Wednesday 30 Jul
 
 

Escape from Tomorrow

With Escape from Tomorrow, one fears the story behind the movie would loom larger than the movie itself. Luckily, that is not the case. After all, it opens with a decapitation on Disney World’s Big Thunder Mountain Railroad roller coaster.
05/06/2014 | Comments 0

Sorcerer

William Friedkin spends a lot of time in his 2013 memoir discussing why Sorcerer didn't click with critics and audiences even though he believes it to be better than his previous film, The Exorcist. Now that Warner Home Video has reissued Sorcerer on Blu-ray, we can see what Friedkin's fuss is all about.
04/23/2014 | Comments 0

Broadchurch: The Complete First Season

Welcome to the coastal resort of Broadchurch, population … oh, who can keep track, what will all the corpses? Yes, Broadchurch is yet another British television procedural involving the search for a murderer in a quaint little town, just like the limited series The Fall and Top of the Lake.
04/23/2014 | Comments 0

Paranormal Activity: The Marked Ones

Essentially part five in the ridiculously profitable horror franchise, Paranormal Activity: The Marked Ones continues the found-footage conceit of the other films. The difference is instead of the scares taking place in rich white suburbia, they do so in a junky apartment complex on a largely Latino side of Oxnard, Calif.
04/23/2014 | Comments 0

Holy Ghost People

Holy Ghost People examines two sisters whose bond is torn — but by what? After her sibling has been missing for more than a year, Charlotte (Emma Greenwell, TV's Shameless) intends to find out.
04/15/2014 | Comments 0
Home · Articles · Movies · Western · Blackthorn
Western
 

Blackthorn


For a taste of Westerns the way they used to be, carve out a slice of time for ‘Blackthorn,’ starring Sam Shepard as a twilight-time Butch Cassidy.

Rod Lott November 30th, 2011

Blackthorn
7:30 p.m. Thursday, 5:30 and 8 p.m. Friday-Saturday, 2 p.m. Sunday
Oklahoma City Museum of Art
415 Couch
okcmoa.com
236-3100
$5-$8

Early in “Blackthorn,” I had to smile when the line “I can’t trust someone with no name” was uttered. Immediately, it brought to mind Clint Eastwood’s Man with No Name character from Sergio Leone’s “Dollars” trilogy — some of the best Westerns ever made. And “Blackthorn” is nothing if not a cinematic celebration of the once-vibrant genre, most notably 1969’s “Butch Cassidy and the Sundance Kid,” for which this serves as an unofficial sequel.

You may not recall — because Paul Newman or Robert Redford were replaced with the lower-wattage Tom Berenger and William Katt — that “Butch Cassidy” begat another chapter in 1979, a prequel since its true-life characters had died. 

How, then, does “Blackthorn” find a story to continue? Simple: Assume that Cassidy survived the standoff.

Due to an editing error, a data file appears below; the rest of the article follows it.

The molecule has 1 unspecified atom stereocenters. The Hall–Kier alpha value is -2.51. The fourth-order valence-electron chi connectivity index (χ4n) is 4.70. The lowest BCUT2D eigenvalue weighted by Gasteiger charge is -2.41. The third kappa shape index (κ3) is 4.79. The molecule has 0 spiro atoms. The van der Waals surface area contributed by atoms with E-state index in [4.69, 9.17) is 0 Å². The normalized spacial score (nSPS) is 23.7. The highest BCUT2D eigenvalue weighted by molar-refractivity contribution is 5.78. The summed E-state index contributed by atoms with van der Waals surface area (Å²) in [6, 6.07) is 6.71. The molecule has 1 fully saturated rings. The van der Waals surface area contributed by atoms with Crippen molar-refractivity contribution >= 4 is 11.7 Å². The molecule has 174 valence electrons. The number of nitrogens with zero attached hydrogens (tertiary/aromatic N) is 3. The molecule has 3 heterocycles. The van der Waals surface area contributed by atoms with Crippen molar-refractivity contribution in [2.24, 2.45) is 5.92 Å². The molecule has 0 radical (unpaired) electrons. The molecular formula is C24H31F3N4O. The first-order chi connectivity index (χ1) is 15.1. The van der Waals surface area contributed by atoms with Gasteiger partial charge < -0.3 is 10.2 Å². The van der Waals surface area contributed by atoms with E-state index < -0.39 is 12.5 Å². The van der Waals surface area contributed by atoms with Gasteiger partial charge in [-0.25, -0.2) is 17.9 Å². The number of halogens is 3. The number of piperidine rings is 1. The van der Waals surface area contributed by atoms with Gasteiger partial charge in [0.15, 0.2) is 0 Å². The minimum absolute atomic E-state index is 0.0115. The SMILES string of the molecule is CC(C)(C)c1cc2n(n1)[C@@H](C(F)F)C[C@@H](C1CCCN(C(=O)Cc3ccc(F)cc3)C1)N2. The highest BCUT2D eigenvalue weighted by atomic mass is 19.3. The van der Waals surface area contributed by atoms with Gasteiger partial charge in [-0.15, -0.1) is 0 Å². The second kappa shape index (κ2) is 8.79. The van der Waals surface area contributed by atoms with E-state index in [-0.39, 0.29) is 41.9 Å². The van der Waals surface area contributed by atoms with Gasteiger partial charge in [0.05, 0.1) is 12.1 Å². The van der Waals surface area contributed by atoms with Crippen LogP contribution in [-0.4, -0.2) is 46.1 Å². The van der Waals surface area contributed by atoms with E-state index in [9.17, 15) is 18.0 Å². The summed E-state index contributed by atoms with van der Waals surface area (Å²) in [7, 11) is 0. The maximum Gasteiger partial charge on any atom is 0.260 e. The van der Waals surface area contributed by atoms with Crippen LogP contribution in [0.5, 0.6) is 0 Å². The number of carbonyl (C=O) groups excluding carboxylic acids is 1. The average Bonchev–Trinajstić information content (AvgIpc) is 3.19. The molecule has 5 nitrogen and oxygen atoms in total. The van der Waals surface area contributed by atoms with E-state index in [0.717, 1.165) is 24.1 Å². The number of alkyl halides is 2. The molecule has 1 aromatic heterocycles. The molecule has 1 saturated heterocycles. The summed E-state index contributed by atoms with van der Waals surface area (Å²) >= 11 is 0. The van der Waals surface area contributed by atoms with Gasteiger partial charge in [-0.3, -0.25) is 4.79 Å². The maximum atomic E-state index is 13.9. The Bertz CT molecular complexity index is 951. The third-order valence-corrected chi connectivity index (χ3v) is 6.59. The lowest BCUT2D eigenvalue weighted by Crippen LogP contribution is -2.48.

Screening Thursday through Sunday at the Oklahoma City Museum of Art, “Blackthorn” assumes that Cassidy (Sam Shepard, “Fair Game”) has been living alone and incognito under the name James Blackthorn in a Bolivian village. Sensing his time on this earth is limited, the self-described “ordinary old bandit” longs to return to the United States.

He withdraws all his money from the bank and sets out on his horse … and promptly loses both. This unfortunate situation forces him to align with a Spanish engineer-turned-thief (Eduardo Noriega, “Vantage Point”); heavy reluctance is trumped by threats of ever-increasing danger.

Although flashbacks show Cassidy in his younger days (Nikolaj Coster- Waldau, TV’s “Game of Thrones”) with the Sundance Kid (Padraic Delaney, TV’s “The Tudors”), the film directed by Mateo Gil (screenwriter of “The Sea Inside”) is its own beast, confident in its own tone. In other words, don’t expect Burt Bacharach singles and bicycle rides. Expect bursts of gunfire and kitchen-table surgeries.

Moviegoers also can look forward to big-screen beauty. Shot lyrically and taking advantage of Bolivian scenery, “Blackthorn” is a Western that delights in welcome views of wide-open vistas, in the comforting sounds of horses’ hoofs on cracked desert floors.

It also has what so many old Westerns lacked: plot and a fantastic lead performance. Whereas John Wayne commanded a presence, his acting often was deficient.

Not so with Shepard, who arguably has been given his meatiest role since breaking the sound barrier as Chuck Yeager in 1983’s “The Right Stuff.” His Cassidy doesn’t think of himself as an adventure hero who delights in past treasures, but a simple man who values friendship above all else, especially with the golden-years benefit of hindsight: “I’ve been my own man — nothin’ richer than that.”

 
  • Currently 3.5/5 Stars.
  • 1
  • 2
  • 3
  • 4
  • 5
 
 

 

 
 
 
Close
Close
Close